Findings of the Index:
- Secondary school completion does not equate to tertiary enrolment; while the top 14 ranked countries in secondary school completion indicator reported more than 80% completion rate, only Singapore reported more than 80% enrolment in tertiary education.
- Cambodia ranks in the top five for economic opportunity but ranks in the bottom five for education.
- Countries with a high GDP are not performing better in all areas of economic opportunity – Singapore ranks behind Timor-Leste for young female labour participation.
- Philippines needs to tackle teen pregnancy and access to birth control. The Philippines ranks second highest overall but 12th in the health domain.
- Only Philippines and Vietnam have in place all five pieces of legislation that are used as indicators for the Laws and Policies domain.
- Timor-Leste leads in political voice and representation but lags in health and domestic violence.
Aid cuts by the Coalition Government in 2016 led to the cancellation and closure of a range of Plan International Australia’s life-saving aid projects in poverty stricken locations including Cambodia, Vietnam, Indonesia, Bangladesh, Zambia and Ethiopia with catastrophic consequences for the world’s poor.
“Plan International has seen the impact of these cuts first hand. We have been forced to end several highly successful programs, including programs tackling gender based violence in East Africa, as a result of savage cuts to the aid budget over a number of years,” Ms Legena said.
“These projects were formerly funded by the Australian government. They combatted child marriage, provided kindergartens for preschool students and funded climate change coping mechanisms for children, who face increased risk in a climate unstable world. Budgets for these programs were cut with little or no warning, and even in the middle of project,” she added.
Plan International Australia has made a submission to the current review of Australia’s new International Development Policy. Just some of its recommendations include:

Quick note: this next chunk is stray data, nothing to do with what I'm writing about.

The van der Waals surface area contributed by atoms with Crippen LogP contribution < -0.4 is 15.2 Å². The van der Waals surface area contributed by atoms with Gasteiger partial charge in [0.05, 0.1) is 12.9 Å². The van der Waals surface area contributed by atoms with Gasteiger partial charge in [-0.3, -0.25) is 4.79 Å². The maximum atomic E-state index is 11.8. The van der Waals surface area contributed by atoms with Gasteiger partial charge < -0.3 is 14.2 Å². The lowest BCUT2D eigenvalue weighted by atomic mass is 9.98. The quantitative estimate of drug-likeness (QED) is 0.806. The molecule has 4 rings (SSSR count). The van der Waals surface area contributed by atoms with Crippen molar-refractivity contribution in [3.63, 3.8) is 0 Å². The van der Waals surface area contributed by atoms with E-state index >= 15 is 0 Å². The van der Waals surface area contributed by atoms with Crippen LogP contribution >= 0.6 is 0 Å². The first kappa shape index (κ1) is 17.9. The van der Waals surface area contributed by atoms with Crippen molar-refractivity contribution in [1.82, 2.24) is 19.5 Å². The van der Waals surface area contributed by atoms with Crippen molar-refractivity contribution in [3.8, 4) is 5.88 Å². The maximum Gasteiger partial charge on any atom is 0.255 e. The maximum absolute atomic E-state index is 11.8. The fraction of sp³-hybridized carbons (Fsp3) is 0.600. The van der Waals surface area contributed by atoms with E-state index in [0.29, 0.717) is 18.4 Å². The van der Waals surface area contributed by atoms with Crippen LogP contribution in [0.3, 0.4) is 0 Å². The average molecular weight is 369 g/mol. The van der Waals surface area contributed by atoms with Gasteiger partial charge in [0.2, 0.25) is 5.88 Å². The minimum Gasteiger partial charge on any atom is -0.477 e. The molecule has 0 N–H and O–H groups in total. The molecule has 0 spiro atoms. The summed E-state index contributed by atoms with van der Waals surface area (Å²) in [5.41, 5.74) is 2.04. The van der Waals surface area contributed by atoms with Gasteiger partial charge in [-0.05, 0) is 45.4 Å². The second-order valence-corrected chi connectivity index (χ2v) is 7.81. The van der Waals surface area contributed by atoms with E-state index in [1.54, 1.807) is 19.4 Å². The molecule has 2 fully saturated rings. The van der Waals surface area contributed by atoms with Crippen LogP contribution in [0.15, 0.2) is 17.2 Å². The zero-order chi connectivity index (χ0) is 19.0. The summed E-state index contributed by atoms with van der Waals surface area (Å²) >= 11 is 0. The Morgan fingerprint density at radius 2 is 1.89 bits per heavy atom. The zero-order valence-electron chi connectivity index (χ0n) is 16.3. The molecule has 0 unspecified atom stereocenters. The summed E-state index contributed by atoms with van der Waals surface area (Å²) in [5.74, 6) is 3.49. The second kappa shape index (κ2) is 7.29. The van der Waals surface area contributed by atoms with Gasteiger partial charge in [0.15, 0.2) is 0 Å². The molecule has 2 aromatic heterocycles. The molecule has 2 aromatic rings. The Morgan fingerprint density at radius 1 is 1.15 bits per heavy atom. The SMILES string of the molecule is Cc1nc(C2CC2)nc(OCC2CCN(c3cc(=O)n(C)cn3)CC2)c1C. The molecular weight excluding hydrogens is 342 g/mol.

- Strengthening state-society relationships with young people as key partners and emerging leaders; recognising and responding to the impacts of climate change by empowering children and young people – especially young women – to be climate change leaders
- Ensuring children and young people in the Pacific fully realise the benefits of Australia’s infrastructure investments such as greater internet access
- Protecting children and young people in the Pacific by improving their safety, both online and offline
- Promoting young people’s economic empowerment through gender transformative and inclusive vocational training and entrepreneurship programs.
Australia’s new International Development Policy is an opportunity to reaffirm our commitment to working alongside our neighbours in Asia to tackle the unfinished business of achieving gender equality. Plan International Australia is looking forward to its recommendations being taken into consideration.
About Plan International Australia
Put simply, we’re the charity for girls’ equality. We tackle the root causes of poverty, support communities through crisis, campaign for gender equality, and help governments do what’s right for children and particularly for girls. We believe a better world is possible. An equal world; a world where all children can live happy and healthy lives, and where girls can take their rightful place as equals.